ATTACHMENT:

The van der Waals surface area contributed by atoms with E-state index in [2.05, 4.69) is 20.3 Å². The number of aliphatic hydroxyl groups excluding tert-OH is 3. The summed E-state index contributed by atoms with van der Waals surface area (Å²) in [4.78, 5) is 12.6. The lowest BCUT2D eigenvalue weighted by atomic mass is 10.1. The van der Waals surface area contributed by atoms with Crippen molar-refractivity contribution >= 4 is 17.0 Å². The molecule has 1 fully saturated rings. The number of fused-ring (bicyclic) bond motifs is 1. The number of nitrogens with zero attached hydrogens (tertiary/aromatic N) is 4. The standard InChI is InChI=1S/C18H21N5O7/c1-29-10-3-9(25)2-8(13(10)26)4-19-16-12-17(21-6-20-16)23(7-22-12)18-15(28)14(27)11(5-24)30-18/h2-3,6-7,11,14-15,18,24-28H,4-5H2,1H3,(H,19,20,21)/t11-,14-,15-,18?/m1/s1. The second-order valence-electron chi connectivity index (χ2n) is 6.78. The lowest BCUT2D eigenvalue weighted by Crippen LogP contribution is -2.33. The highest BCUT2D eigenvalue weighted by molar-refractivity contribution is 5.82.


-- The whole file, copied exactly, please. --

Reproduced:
The van der Waals surface area contributed by atoms with E-state index in [2.05, 4.69) is 20.3 Å². The number of aliphatic hydroxyl groups excluding tert-OH is 3. The summed E-state index contributed by atoms with van der Waals surface area (Å²) in [4.78, 5) is 12.6. The lowest BCUT2D eigenvalue weighted by atomic mass is 10.1. The van der Waals surface area contributed by atoms with Crippen molar-refractivity contribution >= 4 is 17.0 Å². The molecule has 1 fully saturated rings. The number of fused-ring (bicyclic) bond motifs is 1. The number of nitrogens with zero attached hydrogens (tertiary/aromatic N) is 4. The standard InChI is InChI=1S/C18H21N5O7/c1-29-10-3-9(25)2-8(13(10)26)4-19-16-12-17(21-6-20-16)23(7-22-12)18-15(28)14(27)11(5-24)30-18/h2-3,6-7,11,14-15,18,24-28H,4-5H2,1H3,(H,19,20,21)/t11-,14-,15-,18?/m1/s1. The second-order valence-electron chi connectivity index (χ2n) is 6.78. The lowest BCUT2D eigenvalue weighted by Crippen LogP contribution is -2.33. The highest BCUT2D eigenvalue weighted by molar-refractivity contribution is 5.82.